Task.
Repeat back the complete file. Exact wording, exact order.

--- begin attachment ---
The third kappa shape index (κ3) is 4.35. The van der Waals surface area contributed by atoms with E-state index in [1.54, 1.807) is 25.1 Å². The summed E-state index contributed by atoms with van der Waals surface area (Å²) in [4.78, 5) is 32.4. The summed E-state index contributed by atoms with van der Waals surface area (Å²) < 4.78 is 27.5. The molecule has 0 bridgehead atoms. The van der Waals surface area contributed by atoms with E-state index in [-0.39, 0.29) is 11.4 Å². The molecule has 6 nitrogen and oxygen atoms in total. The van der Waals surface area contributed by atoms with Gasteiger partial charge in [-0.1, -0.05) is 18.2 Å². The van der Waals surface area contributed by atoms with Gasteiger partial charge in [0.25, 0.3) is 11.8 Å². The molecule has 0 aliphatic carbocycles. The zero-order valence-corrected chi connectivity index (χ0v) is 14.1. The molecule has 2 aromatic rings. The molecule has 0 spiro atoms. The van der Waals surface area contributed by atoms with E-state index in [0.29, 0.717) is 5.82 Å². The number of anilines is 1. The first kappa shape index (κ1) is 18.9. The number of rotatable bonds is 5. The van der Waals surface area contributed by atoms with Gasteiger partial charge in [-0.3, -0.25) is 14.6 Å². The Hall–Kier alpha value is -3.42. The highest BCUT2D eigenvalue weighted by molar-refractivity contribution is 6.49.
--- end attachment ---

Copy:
The third kappa shape index (κ3) is 4.35. The van der Waals surface area contributed by atoms with E-state index in [1.54, 1.807) is 25.1 Å². The summed E-state index contributed by atoms with van der Waals surface area (Å²) in [4.78, 5) is 32.4. The summed E-state index contributed by atoms with van der Waals surface area (Å²) < 4.78 is 27.5. The molecule has 0 bridgehead atoms. The van der Waals surface area contributed by atoms with E-state index in [-0.39, 0.29) is 11.4 Å². The molecule has 6 nitrogen and oxygen atoms in total. The van der Waals surface area contributed by atoms with Gasteiger partial charge in [-0.1, -0.05) is 18.2 Å². The van der Waals surface area contributed by atoms with Gasteiger partial charge in [0.25, 0.3) is 11.8 Å². The molecule has 0 aliphatic carbocycles. The zero-order valence-corrected chi connectivity index (χ0v) is 14.1. The molecule has 2 aromatic rings. The molecule has 0 spiro atoms. The van der Waals surface area contributed by atoms with E-state index in [0.29, 0.717) is 5.82 Å². The number of anilines is 1. The first kappa shape index (κ1) is 18.9. The number of rotatable bonds is 5. The van der Waals surface area contributed by atoms with Gasteiger partial charge in [-0.3, -0.25) is 14.6 Å². The Hall–Kier alpha value is -3.42. The highest BCUT2D eigenvalue weighted by molar-refractivity contribution is 6.49.